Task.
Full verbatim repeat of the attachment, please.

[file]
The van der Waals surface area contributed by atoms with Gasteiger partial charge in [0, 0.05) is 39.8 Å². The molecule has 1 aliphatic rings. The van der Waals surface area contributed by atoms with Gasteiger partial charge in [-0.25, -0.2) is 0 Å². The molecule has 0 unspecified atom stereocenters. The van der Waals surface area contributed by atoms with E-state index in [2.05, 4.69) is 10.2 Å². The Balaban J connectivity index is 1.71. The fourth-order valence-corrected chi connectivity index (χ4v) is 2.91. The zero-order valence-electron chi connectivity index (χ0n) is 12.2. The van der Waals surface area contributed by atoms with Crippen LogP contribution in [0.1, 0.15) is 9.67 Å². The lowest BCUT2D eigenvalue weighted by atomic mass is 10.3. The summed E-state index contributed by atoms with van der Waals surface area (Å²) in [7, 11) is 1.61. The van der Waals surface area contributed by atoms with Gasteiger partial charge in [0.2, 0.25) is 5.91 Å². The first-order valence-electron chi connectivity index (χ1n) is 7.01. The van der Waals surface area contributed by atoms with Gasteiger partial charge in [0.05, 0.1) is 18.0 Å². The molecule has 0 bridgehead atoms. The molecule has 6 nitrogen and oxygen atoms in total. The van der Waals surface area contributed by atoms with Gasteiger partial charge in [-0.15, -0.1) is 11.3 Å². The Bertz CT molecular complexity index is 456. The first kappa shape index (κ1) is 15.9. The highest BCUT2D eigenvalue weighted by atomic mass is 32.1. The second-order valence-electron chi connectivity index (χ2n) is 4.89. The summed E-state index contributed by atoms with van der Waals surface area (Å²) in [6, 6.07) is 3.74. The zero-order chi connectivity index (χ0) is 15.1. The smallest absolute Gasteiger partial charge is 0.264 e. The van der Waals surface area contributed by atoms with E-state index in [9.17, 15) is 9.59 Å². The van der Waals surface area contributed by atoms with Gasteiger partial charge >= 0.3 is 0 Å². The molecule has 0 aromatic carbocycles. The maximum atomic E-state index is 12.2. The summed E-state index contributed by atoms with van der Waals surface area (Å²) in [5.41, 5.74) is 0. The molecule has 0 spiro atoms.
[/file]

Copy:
The van der Waals surface area contributed by atoms with Gasteiger partial charge in [0, 0.05) is 39.8 Å². The molecule has 1 aliphatic rings. The van der Waals surface area contributed by atoms with Gasteiger partial charge in [-0.25, -0.2) is 0 Å². The molecule has 0 unspecified atom stereocenters. The van der Waals surface area contributed by atoms with E-state index in [2.05, 4.69) is 10.2 Å². The Balaban J connectivity index is 1.71. The fourth-order valence-corrected chi connectivity index (χ4v) is 2.91. The zero-order valence-electron chi connectivity index (χ0n) is 12.2. The van der Waals surface area contributed by atoms with Crippen LogP contribution in [0.1, 0.15) is 9.67 Å². The lowest BCUT2D eigenvalue weighted by atomic mass is 10.3. The summed E-state index contributed by atoms with van der Waals surface area (Å²) in [7, 11) is 1.61. The van der Waals surface area contributed by atoms with Gasteiger partial charge in [0.2, 0.25) is 5.91 Å². The first-order valence-electron chi connectivity index (χ1n) is 7.01. The van der Waals surface area contributed by atoms with Gasteiger partial charge in [0.05, 0.1) is 18.0 Å². The molecule has 0 bridgehead atoms. The molecule has 6 nitrogen and oxygen atoms in total. The van der Waals surface area contributed by atoms with Gasteiger partial charge in [-0.15, -0.1) is 11.3 Å². The Bertz CT molecular complexity index is 456. The first kappa shape index (κ1) is 15.9. The highest BCUT2D eigenvalue weighted by atomic mass is 32.1. The second-order valence-electron chi connectivity index (χ2n) is 4.89. The summed E-state index contributed by atoms with van der Waals surface area (Å²) in [6, 6.07) is 3.74. The zero-order chi connectivity index (χ0) is 15.1. The smallest absolute Gasteiger partial charge is 0.264 e. The van der Waals surface area contributed by atoms with E-state index in [9.17, 15) is 9.59 Å². The van der Waals surface area contributed by atoms with Gasteiger partial charge >= 0.3 is 0 Å². The molecule has 0 aromatic carbocycles. The maximum atomic E-state index is 12.2. The summed E-state index contributed by atoms with van der Waals surface area (Å²) in [5.41, 5.74) is 0. The molecule has 0 spiro atoms.